Following this procedure with the goal of identifying influencers, you might be most interested in the degree or PageRank metrics. It would also be helpful to join your network analysis output with the original user information retrieved from Twitter in order to have their centrality measures, profile, links, and follower data all together. This information will enrich your new insights into how these users have co-occurred with others in the collected tweets. You could then sort by followers, find users in specific locations, and also evaluate their centrality within the relevant network. 

 

And, to get extra meta, you could even retrieve the lists of followers of your first round of potential influencers, and add them to your network analysis. Doing so would enlarge the network and might introduce people less tightly connected to your main search topic. However, if your initial gathering of account names resulted in a small number of potential influencers, this additional collection might help you identify more people to consider.



Investigating the Influencers

Finally, you can use this same process to retrieve a sample of potential influencers’ recent tweets, then automate “reading” their past posts. With the Alteryx Intelligence Suite tools for word clouds and sentiment analysis, you can quickly get a sense of the content and tone of your influencer candidates’ social discussions.

 

Whether you’re selling dog beds to indulgent pet parents, building a podcast audience, or spreading public health information, social media influencers can be a powerful resource for disseminating your message. Get a handle on their conversations quickly with these tools.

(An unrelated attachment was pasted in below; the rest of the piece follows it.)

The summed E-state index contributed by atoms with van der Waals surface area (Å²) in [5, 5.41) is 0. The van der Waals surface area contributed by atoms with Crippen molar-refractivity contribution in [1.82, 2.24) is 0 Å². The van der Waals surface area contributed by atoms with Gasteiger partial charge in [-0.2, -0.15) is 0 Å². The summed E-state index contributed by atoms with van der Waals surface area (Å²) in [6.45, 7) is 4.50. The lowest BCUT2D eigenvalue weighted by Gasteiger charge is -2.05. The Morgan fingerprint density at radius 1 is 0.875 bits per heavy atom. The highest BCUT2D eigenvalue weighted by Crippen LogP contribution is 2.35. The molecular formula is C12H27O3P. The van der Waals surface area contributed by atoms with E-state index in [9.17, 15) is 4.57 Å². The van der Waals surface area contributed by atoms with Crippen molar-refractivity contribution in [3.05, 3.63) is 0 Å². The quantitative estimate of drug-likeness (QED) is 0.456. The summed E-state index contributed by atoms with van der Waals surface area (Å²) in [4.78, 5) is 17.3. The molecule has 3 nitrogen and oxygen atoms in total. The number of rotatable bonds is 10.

How have you used network analysis or social media data? Do you still have questions? Which other tools or data science concepts would you like to see addressed here on the blog? Let me know with a comment below, and subscribe to the blog to get future articles.



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Blog teaser image by Johannes Groll on Unsplash

Susan Sivek
Data Science Journalist

Susan Currie Sivek, Ph.D., is the data science journalist for the Alteryx Community. She explores data science concepts with a global audience through blog posts and the Data Science Mixer podcast. Her background in academia and social science informs her approach to investigating data and communicating complex ideas — with a dash of creativity from her training in journalism. Susan also loves getting outdoors with her dog and relaxing with some good science fiction.

Susan Currie Sivek, Ph.D., is the data science journalist for the Alteryx Community. She explores data science concepts with a global audience through blog posts and the Data Science Mixer podcast. Her background in academia and social science informs her approach to investigating data and communicating complex ideas — with a dash of creativity from her training in journalism. Susan also loves getting outdoors with her dog and relaxing with some good science fiction.

Comments
atcodedog05
17 - Castor

Hi @SusanCS 

 

This is such a hot topic and an amazing read. Knowing that this can be implemented with help of Alteryx is just mind blowing.

 

Thank you for the article 🙂

SusanCS
Alteryx Community Team
Alteryx Community Team

Thanks, @atcodedog05! So glad you enjoyed the article. Let us know how it goes if you try this out! 😀

EJ_Alt
7 - Meteor

Thanks @SusanCS I will be trying this out in the next couple of days to track sentiment in the London Mayoral elections here in the UK.

SusanCS
Alteryx Community Team
Alteryx Community Team

That sounds awesome, @EJ_Alt. Thanks for commenting! How will you be doing your sentiment analysis, if you can share? What an interesting project.